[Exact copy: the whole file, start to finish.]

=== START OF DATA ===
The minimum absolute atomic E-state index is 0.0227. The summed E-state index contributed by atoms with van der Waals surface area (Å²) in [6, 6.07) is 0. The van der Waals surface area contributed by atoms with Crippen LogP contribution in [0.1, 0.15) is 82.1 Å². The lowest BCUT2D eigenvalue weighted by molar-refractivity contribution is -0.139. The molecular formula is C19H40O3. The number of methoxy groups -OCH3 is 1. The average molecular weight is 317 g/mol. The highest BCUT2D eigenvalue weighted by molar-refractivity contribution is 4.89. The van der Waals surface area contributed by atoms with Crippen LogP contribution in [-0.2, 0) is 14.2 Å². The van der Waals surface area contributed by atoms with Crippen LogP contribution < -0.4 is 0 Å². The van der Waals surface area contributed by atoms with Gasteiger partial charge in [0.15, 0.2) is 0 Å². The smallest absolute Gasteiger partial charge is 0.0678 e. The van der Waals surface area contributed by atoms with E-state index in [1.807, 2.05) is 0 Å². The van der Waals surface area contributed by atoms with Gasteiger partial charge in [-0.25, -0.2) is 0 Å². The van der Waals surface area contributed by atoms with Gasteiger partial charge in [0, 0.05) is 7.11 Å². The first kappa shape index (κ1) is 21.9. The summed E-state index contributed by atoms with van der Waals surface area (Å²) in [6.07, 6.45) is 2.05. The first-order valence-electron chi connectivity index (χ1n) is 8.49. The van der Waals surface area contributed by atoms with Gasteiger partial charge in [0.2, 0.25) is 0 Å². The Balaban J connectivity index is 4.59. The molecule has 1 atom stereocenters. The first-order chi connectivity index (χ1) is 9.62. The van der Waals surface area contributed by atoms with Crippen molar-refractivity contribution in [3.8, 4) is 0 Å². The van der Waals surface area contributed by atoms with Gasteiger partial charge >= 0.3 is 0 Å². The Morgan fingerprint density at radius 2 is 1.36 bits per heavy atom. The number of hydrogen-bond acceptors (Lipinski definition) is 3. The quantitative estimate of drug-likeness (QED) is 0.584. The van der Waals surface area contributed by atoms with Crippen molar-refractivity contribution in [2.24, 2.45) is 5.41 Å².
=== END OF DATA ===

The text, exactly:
The minimum absolute atomic E-state index is 0.0227. The summed E-state index contributed by atoms with van der Waals surface area (Å²) in [6, 6.07) is 0. The van der Waals surface area contributed by atoms with Crippen LogP contribution in [0.1, 0.15) is 82.1 Å². The lowest BCUT2D eigenvalue weighted by molar-refractivity contribution is -0.139. The molecular formula is C19H40O3. The number of methoxy groups -OCH3 is 1. The average molecular weight is 317 g/mol. The highest BCUT2D eigenvalue weighted by molar-refractivity contribution is 4.89. The van der Waals surface area contributed by atoms with Crippen LogP contribution in [-0.2, 0) is 14.2 Å². The van der Waals surface area contributed by atoms with Crippen LogP contribution < -0.4 is 0 Å². The van der Waals surface area contributed by atoms with Gasteiger partial charge in [0.15, 0.2) is 0 Å². The smallest absolute Gasteiger partial charge is 0.0678 e. The van der Waals surface area contributed by atoms with E-state index in [1.807, 2.05) is 0 Å². The van der Waals surface area contributed by atoms with Gasteiger partial charge in [-0.25, -0.2) is 0 Å². The van der Waals surface area contributed by atoms with Gasteiger partial charge in [0, 0.05) is 7.11 Å². The first kappa shape index (κ1) is 21.9. The summed E-state index contributed by atoms with van der Waals surface area (Å²) in [6.07, 6.45) is 2.05. The first-order valence-electron chi connectivity index (χ1n) is 8.49. The van der Waals surface area contributed by atoms with Gasteiger partial charge in [0.2, 0.25) is 0 Å². The Balaban J connectivity index is 4.59. The molecule has 1 atom stereocenters. The first-order chi connectivity index (χ1) is 9.62. The van der Waals surface area contributed by atoms with Crippen molar-refractivity contribution in [3.8, 4) is 0 Å². The van der Waals surface area contributed by atoms with Gasteiger partial charge >= 0.3 is 0 Å². The Morgan fingerprint density at radius 2 is 1.36 bits per heavy atom. The number of hydrogen-bond acceptors (Lipinski definition) is 3. The quantitative estimate of drug-likeness (QED) is 0.584. The van der Waals surface area contributed by atoms with Crippen molar-refractivity contribution in [2.24, 2.45) is 5.41 Å².